Like countless other adoptive parents, for the sake of our children we will go it alone. We want our girls to have fun, flourish, and grow up with confidence, believing that their horrific past does not determine their future. We can’t focus on that whilst we’re engaged in constant battles with workers who, far from doing what their professional registration dictates they should do, seem intent on increasing stress and trauma. 

So we’re stepping away. Far, far away from it all. We’re returning to living a considered life, away from the tangled, spiteful blundering of registered social workers who should know better, people whose job it is to protect and safeguard, and to promote the welfare of children. People who have lost any sense of the knowledge, skills and values that should inform social work practice, and who are instead engaged in punishing a family who has dared to complain. 

NO MORE!

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National What Week?

It’s that time of year again. It can be a bittersweet experience  for many of us. Nationally and locally the rhetoric will be unrelenting. Adoption is a GOOD thing. Do YOU have the love to give a child? Etc. and turgid so forth.

Those of us who are affected by adoption all have a different and individual story to tell.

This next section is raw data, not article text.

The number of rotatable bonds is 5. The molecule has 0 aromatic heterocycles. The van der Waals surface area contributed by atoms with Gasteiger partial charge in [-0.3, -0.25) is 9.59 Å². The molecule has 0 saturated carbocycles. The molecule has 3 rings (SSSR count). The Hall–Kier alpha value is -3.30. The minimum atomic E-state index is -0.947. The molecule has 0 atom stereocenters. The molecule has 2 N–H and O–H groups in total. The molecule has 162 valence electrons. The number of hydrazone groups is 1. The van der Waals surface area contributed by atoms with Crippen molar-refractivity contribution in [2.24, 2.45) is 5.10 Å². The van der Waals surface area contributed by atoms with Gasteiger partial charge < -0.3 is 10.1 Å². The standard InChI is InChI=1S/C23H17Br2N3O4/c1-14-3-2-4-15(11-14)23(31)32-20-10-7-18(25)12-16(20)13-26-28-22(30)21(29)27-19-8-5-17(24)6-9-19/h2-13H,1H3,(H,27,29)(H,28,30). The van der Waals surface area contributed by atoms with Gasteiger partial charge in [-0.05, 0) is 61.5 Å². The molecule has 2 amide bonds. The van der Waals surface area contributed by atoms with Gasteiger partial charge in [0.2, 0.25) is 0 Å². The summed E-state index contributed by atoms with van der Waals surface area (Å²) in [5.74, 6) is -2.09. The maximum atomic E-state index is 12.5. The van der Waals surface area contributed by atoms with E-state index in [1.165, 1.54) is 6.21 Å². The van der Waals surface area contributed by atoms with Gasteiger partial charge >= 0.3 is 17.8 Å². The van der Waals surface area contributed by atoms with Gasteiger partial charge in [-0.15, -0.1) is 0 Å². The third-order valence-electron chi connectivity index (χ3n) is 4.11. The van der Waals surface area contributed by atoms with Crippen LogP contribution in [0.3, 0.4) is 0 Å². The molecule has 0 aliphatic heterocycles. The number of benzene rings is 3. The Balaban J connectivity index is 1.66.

I love Bubble and Squeak. Sometimes my heart feels as if it will burst for them. I have cried tears of joy. I look at my partner loving them and I feel deep love for our family.

We are lucky. We have a good, no a great,  Adoption  Social  Worker. She gets ‘it’, the Big T. Trauma. She listens. She observes. She supports.  She provides access to psychological assessments. We’re about to start therapy funded by the Adoption  Support  Fund.

We struggled for over a year to get access to that support. We were initially told by the team manager we were ‘anxious’, that Bubble was a ‘typical’ child.  We were not anxious; we were furious.  We went to the Head of the service in order to get the support our family needs.

When I went back to work after adoption leave I asked to work flexibly. Managers prevaricated and then rejected my request.  I had to go to the Director to get my request approved.  I’ve  been doing the same hours for 2 years. Now my employers want me to work full time again.

I can’t support Bubble and Squeak and work full time. It is that simple.

I wasn’t  offered any other solution. There was no discussion at all. Just a rejection. I have appealed. They have not reached a decision. I have had to submit a grievance. They have not responded.  And then there’s the intimidation. I’ve  submitted another grievance. They have not responded.

We’re now past the date they told me I have to return to full time hours.

The stress at times feels overwhelming. Luckily I’m an adopter and have learned to be hardy and resilient. I am fighting back. I have the union and Google on my side. My employer has access to lawyers and HR on theirs. It feels like a secular version of  David and Goliath.

And whilst all this rages on I still support my adopted children and work as best I can.

My job? I’m a local authority social worker.

So my message in National  Adoption Week is simple: listen to all those lovely happy ever after stories if you will. But don’t  be fooled. For the government and local authorities it’s about statistics. For those of us in the thick of it, it’s  more about survival.